Residing on the Riyadh compound was a real life, not a life without lights or power, no furniture, no beds, not enough and always making do. Returning gifts to buy groceries and making the necessary excuses to avoid invitations. This was a real home, furniture, appliances, a dining room set complete with a hutch full of china. Soft, fluffy blankets were placed on the beds, enough pillows and sheets and a place for each child to lay their head. End tables, lamps, curtains and throw pillows, it all seemed permanent and lasting, for the first time. Neighbors walked past giving a wave, nod or smile which meant contact with other people. No way to escape or hide a life that had been monitored and measured in every way. Marriage so far had been full of “temporary” living. The idea that tomorrow would be the day when we would finally settle, have friends, be happy and content. This lack of stability continued well through this ten year mark and showed no sign of changing. Being a busy mom I neglected to sort out when this magical event would occur and it seemed unimportant at that time. My one concern was trying to raise the beautiful children I had been blessed with.
The kids spent the rest of their summer sleeping in, watching cartoons, lazy day breakfasts of pancakes and cream cheese sandwiches, walks to the park and swimming at the pool. The boys now 9 and 10 were old enough to walk around the compound and to the recreation center to play basketball. For the first time in their lives they made friends, real friends. See See and Foof sat on the porch playing tea time with the British neighbors, giggling, sharing imaginary sweets, and then walking to the park across the street. Ladies speed walked past the porch waving and giving a hearty greeting. Coffee mornings were held weekly and residents met at the clubhouse to chat and get to know one another. The shopping bus left each day at two appointed times, people were shuttled to a variety of destinations throughout Riyadh. A thriving community was taking shape inside of the compound walls, people bonded through the commonality of expat life. While existence on the inside of the compound was full of privilege it was also clouded by the fear of possible attacks and security was always a looming reality. No one entered the compound in a vehicle except residents who were carefully checked upon each and every arrival. Guests had to stop at the gate, sign in, have their ID approved, their visit confirmed and only then could they proceed on foot.
My routine remained unchanged as I navigated through the life of being a stay at home mom to 6 children. I woke each day at 4 to nurse my baby and then to make the sunrise prayer (Fajr). I headed down stairs to start cleaning and making breakfast. I had yet to make any friends on the compound but it had only been a few weeks and I was a busy mom. The previous compound was beautiful and upscale but also had an unwelcoming vibe with it’s white carpeting and glass wall in the family room. This new home was warm and comforting, soft green carpet lined the rooms, a far cry from the rough chipped tiling in the first villa. Life seemed surreal, a dream that had been whirling around my mind for 10 long years. Finally I would not feel that shame when mother felt the necessity to bring basic housewares to an empty home.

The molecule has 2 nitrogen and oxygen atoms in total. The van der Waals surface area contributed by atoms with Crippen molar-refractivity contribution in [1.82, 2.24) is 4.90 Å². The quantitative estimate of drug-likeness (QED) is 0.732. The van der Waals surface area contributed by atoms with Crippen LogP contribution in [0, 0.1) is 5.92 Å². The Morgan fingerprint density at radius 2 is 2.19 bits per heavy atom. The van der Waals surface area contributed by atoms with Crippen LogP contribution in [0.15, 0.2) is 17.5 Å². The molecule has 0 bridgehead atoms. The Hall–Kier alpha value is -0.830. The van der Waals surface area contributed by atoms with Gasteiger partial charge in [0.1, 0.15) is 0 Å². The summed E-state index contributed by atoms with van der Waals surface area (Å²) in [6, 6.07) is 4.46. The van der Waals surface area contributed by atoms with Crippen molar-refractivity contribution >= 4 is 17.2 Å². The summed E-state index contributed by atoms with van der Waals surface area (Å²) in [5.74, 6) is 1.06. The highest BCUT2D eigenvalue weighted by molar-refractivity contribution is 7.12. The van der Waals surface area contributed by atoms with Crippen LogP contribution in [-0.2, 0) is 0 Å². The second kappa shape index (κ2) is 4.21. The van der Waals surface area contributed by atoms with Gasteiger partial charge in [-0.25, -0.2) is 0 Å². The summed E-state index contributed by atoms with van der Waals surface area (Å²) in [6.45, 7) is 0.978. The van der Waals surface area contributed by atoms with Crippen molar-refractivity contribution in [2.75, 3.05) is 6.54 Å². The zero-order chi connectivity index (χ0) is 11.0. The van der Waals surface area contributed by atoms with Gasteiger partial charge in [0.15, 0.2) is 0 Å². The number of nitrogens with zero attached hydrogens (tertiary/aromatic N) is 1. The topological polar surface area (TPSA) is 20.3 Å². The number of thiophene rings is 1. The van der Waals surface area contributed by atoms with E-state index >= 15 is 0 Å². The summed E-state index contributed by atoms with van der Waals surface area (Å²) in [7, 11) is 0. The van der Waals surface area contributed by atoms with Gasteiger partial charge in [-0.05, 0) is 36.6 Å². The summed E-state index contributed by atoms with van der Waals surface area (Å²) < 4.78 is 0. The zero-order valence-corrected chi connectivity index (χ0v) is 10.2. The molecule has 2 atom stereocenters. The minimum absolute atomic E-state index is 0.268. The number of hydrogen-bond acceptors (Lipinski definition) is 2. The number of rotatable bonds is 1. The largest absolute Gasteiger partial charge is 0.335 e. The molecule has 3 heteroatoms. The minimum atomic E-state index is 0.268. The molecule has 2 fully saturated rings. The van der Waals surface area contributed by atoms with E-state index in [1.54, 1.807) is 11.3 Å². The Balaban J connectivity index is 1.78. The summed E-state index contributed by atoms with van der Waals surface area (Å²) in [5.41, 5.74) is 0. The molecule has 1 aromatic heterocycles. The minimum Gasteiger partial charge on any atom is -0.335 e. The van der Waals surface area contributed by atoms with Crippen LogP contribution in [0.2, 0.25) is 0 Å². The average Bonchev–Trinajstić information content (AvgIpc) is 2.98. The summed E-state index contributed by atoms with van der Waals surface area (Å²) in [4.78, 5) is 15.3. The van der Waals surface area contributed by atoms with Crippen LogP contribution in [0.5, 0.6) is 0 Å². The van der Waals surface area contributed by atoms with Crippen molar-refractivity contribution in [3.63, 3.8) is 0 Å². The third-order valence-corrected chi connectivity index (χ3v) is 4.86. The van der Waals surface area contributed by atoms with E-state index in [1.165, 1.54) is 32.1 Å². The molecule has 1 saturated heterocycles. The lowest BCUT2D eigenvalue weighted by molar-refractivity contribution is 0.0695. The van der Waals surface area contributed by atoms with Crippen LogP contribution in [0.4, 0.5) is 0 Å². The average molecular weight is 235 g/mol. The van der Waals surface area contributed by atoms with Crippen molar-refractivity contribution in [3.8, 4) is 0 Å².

Allowance, toys and gifts were not allowed in our household and until this time things had gone according to his plan. The children and I wore approved clothing, spoke no words that offended his senses, and ultimately kept unwanted thoughts to ourselves. When I stepped out of line the result was not good for anyone in the household and could produce hours of screaming and days of anger. His explanation was that every few months I had some “strange” issue that resulted in unflattering behavior and thus a problem ensued. This logic is what I grew to accept and believe and so I tried my best to keep this unwanted trait under control. But now in this open environment interacting with people who seemed to walk about freely, who lived a rather normal life, things rapidly changed. It was the first step to thinking different thoughts and breaking outside of our unreal world and isolation. My oldest son had always opposed his father’s rules and now more than ever it was hard for him to understand our “tightrope” life. It seemed impossible to stop this wave that had now started. At first he questioned simple rules and then it grew to include allowance, gifts and toys. I stood holding my breath as this progression unfolded each day and although it was unnerving, I supported my son. His first new friends were American, Australian and Pakistani expats. They had the latest electronic games, trendy gadgets and also basic things such as bikes. One of the biggest past times for children on the compound was riding bikes. They could safely make the half mile loop around the houses, up to the mini market and recreation center. Days wore on and my son continued to jog next to his friends on their bikes, cut through the park to meet them at the “Rec” and answer the unending questions from friends as to why he didn’t just, “get a bike”. He repeatedly asked his father if he could some how earn money to purchase a bike, help mama around the house, do chores and any bike would do. His requests were all met with the usual response, stories of his brothers/uncles who had to work all year in a laundry shop and still could not afford a simple luxury like a bike. While I felt the pain that my in-laws faced I also watched as kids on the compound sported their scooters, pogo sticks and play stations. Once again I did what I had grown accustomed to and approached him about the bike. Hours of negotiations and the numerous trade offs were made in order to finally secure a simple, green bike! Each time a little piece of dignity was traded and each time the cutting words I had heard many times rang in my ears, “You are only good for one thing Lynn.”